3. Hi Justin, thanks for the comments. Starting from the bottom….yes the Bayesian approach tries to wrap up all types of uncertainty into one number, there are those who argue it’s a bit limited in handling deep uncertainty and ambiguity but on the other hand if we want to make rational (coherent) decisions it’s probably the best bet… least in my opinion.

    As for tails and sensitivity, actually I had some rather unsatisfactory conversations with Marty Weitzman about the time he was developing his “dismal theorem”. I don’t think he ever accepted my argument that the long tail in the stuff he cited is really an artefact of poor methodology, which I developed in my 2009/11 paper (took a long time to appear!) on priors.

    I think the major problem with the Steffen stuff is that their “2C leads to 4C” argument is basically hand-waving and make-believe. There is no observational evidence for it, and no models support it. They could pretty much change the numbers into 1.2 and 40 respectively, without any other changes to the text. And then whatever probability you assign to this hypothesis, you seem to have the conclusion that we must stop all fossil fuel extraction today, and those of us who do not immediately start working on geoengineering must instead devote ourselves to planting trees on all available land. It’s just silly hyperbole and notable that two of the authors declined to defend it when asked to write an essay on the topic.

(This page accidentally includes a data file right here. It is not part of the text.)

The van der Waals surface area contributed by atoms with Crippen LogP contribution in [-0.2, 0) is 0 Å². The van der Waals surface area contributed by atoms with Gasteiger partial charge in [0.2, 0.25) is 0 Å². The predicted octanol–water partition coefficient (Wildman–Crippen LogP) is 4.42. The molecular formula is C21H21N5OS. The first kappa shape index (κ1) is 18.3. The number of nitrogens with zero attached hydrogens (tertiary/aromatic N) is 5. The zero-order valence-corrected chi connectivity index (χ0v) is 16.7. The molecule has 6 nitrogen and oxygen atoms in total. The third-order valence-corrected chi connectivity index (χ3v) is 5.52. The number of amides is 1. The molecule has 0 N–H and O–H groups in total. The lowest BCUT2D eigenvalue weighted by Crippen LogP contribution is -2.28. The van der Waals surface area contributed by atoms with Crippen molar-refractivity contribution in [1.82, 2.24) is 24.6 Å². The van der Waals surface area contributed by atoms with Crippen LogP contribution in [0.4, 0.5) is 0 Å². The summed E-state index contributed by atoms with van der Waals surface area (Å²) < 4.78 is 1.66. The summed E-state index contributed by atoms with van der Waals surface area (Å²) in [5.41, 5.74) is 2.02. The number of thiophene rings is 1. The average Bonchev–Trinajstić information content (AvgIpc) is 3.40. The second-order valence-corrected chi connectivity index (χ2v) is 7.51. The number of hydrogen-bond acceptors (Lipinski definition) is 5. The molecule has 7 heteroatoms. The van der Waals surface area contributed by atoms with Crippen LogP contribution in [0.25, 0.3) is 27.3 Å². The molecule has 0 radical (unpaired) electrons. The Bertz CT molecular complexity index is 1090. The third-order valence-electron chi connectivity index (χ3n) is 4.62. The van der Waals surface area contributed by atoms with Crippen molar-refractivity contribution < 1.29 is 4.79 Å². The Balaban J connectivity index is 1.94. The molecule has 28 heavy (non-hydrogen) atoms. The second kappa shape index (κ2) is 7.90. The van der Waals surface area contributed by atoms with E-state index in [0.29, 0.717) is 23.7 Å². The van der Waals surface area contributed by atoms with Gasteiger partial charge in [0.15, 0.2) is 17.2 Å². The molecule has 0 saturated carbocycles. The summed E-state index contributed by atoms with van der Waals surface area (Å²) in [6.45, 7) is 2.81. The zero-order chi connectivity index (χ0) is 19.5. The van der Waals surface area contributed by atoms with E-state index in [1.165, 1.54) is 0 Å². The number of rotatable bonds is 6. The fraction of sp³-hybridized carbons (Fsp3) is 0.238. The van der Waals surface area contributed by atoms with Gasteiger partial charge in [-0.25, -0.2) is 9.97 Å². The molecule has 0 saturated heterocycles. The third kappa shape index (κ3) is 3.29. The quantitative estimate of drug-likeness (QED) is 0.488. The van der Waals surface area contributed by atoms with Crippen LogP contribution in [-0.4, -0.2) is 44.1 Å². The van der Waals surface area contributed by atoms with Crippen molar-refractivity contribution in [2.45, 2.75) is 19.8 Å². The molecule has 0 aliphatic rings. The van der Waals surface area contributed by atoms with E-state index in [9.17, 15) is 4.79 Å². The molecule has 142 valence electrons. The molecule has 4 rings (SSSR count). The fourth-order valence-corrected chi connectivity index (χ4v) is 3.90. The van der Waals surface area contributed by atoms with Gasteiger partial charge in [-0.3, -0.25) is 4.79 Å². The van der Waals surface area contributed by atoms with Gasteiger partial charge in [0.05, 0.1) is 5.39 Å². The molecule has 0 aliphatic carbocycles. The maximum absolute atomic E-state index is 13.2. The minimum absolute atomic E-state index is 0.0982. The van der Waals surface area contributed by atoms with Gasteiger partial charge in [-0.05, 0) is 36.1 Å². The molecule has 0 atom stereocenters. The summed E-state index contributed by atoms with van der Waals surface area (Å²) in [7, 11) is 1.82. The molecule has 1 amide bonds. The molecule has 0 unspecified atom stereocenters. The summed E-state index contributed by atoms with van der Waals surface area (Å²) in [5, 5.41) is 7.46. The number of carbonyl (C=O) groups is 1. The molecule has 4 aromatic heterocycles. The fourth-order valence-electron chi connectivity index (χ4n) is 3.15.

As for the actual answer, 95% may be about 4C or thereabouts. I’m a little reluctant to state a precise value right now as I’m part of a large group who have submitted a big manuscript on this, may take a while in the process and is embargoed for now. Yes it’s worth considering but really the mainstream value of “about 3” really is good enough for our purposes. Note also that the high values are associated with a longer time scale, ie doubling the value doesn’t double the rate of warming, rather it means the warming continues for twice as long (first order argument not precisely right). So discounting comes into play here.

  4. Pingback: Is the concept of ‘tipping point’ helpful for describing and communicating possible climate futures? |